Business advisory services have now contributed to the founding of 30,000 companies: ‘Entrepreneurship no longer scares people’

Nov 30, 2022

In the last 30 years, the Helsinki Business Advisory Services have made it through several recessions, nurtured success stories and monitored the internationalisation of corporate culture. Nowadays, the Helsinki Business Advisory Services offer confidential business advice for establishing a company, developing new business operations and for the growth and internationalisation of start-ups.

– Supporting strong entrepreneurship culture is important for the city because entrepreneurship is crucial for the vitality of the city. Of the companies that received business advice, 80 per cent are still in business after five years. Of companies that did not receive advice when being established, only half were still in business. This gives reason to assume that the model of the city functions as intended and that the services benefit people, says Mayor Juhana Vartiainen.

Working culture is changing, which the flow of customers for business advisory services reflects. Today, the cost-free business advisory services provided by Business Helsinki are utilised by over 6,000 customers in a year. The services of Business Helsinki support the creation of 1,000 new companies a year, and the employment effect of the companies is about 1.5 times that. Overall, 30,000 companies have been established during the 30 years that the business advisory services of the city have been available.

– Young people, women and people with immigrant backgrounds in particular are now establishing a lot of companies. Over 40 per cent of our clients have immigrant backgrounds, and for start-up companies, the figure is even higher, says Toivo Utso, Service Manager at the Helsinki Business Advisory Services.

Becoming the most business-friendly city in Europe has been part of the strategy of the City of Helsinki for a long time. Business Helsinki invests in internationality with start-up and ecosystem services and by providing business advice in ten different languages. Close cooperation with Helsinki Enterprise Agency has allowed the expert network to grow even more.

According to Toivo Utso, entrepreneurship is increasingly attractive to women, young people and academically trained people who are significant target groups of the business advisory services.

– When in the 1980s the attitudes of commercial college students towards entrepreneurship were surveyed, only a few per cent of respondents considered it an interesting option. Now, 30 per cent of university students believe that entrepreneurship is a potential form of work. This is also thanks to the entrepreneurship education in schools.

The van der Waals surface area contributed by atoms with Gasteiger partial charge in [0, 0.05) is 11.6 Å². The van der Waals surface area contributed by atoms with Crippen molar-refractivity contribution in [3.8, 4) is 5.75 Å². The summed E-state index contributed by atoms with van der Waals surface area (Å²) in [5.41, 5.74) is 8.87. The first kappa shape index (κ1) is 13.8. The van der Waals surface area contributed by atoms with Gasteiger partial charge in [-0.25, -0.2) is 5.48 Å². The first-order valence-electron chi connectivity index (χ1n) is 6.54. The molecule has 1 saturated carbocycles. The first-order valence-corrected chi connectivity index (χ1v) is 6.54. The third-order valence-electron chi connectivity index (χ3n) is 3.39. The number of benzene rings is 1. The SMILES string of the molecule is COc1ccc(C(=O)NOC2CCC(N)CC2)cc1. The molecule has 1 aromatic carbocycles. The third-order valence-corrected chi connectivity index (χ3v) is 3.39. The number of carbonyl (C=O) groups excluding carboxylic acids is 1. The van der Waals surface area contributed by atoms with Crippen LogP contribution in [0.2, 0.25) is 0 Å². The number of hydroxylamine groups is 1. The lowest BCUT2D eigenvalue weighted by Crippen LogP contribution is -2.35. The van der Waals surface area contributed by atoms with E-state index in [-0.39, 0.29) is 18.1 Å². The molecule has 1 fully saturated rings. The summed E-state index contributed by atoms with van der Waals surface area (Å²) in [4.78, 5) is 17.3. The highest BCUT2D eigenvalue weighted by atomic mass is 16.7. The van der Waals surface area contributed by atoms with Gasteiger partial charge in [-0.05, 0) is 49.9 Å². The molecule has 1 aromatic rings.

In companies established by native Finns, the portion of companies established by women has increased in the Helsinki Metropolitan Area to 60 per cent, and of entrepreneurs with immigrant backgrounds 42 per cent are women.

– Entrepreneurship is no longer a scary option; people have a more positive attitude towards it. Entrepreneurship is a credible way of becoming employed, Utso summarises.

The business advisory services of Helsinki started during the 1990s recession

The activities of entrepreneurship agencies began in the 1970s in England, from where it spread to Finland through Sweden. Recessions have always increased the number of entrepreneurs; when the number of jobs available decreases, many decide to employ themselves.

The business advisory services started in Helsinki in the 1980s, but new entrepreneurs only started to benefit from the service in the recession year of 1992 when Helsingin Uusyrityspalvelu ry was established. In autumn 1993, the city promoted the employment of young people with the Nuoret Yrittäjät (‘young entrepreneurs’) project.

– We wanted to find young people under 30 years old who had good business ideas but not much work experience. The business incubator operated in an old harbour building in Jätkäsaari, says Senior Business Adviser Harri Hoivala.

There were 150 applications from which twenty young people were selected.

Helsinki resident Tero Kakko was one of them. Kakko, then aged 24, and his friend Marko Varalahti had seen a news article about the world championships of bicycle couriers that were held in Berlin. This was the foundation for a business idea: What if couriers in Finland could also transport packages on bicycles?

– The business advisory services gave me a good information package on entrepreneurship. The project involved top talent such as Martin Saarikangas and Kirsti Paakkanen, Tero Kakko says.

From bicycle couriers to an ecological transport company

The business idea of Kakko and Varalahti was the foundation of Fillarilähetit which employed as many as 50 people and achieved a turnover of over one million euros.

– Many thought that the company was based on some sort of climate ideology, but something like that was not relevant in the 1990s. Speed and athletic couriers interested people more.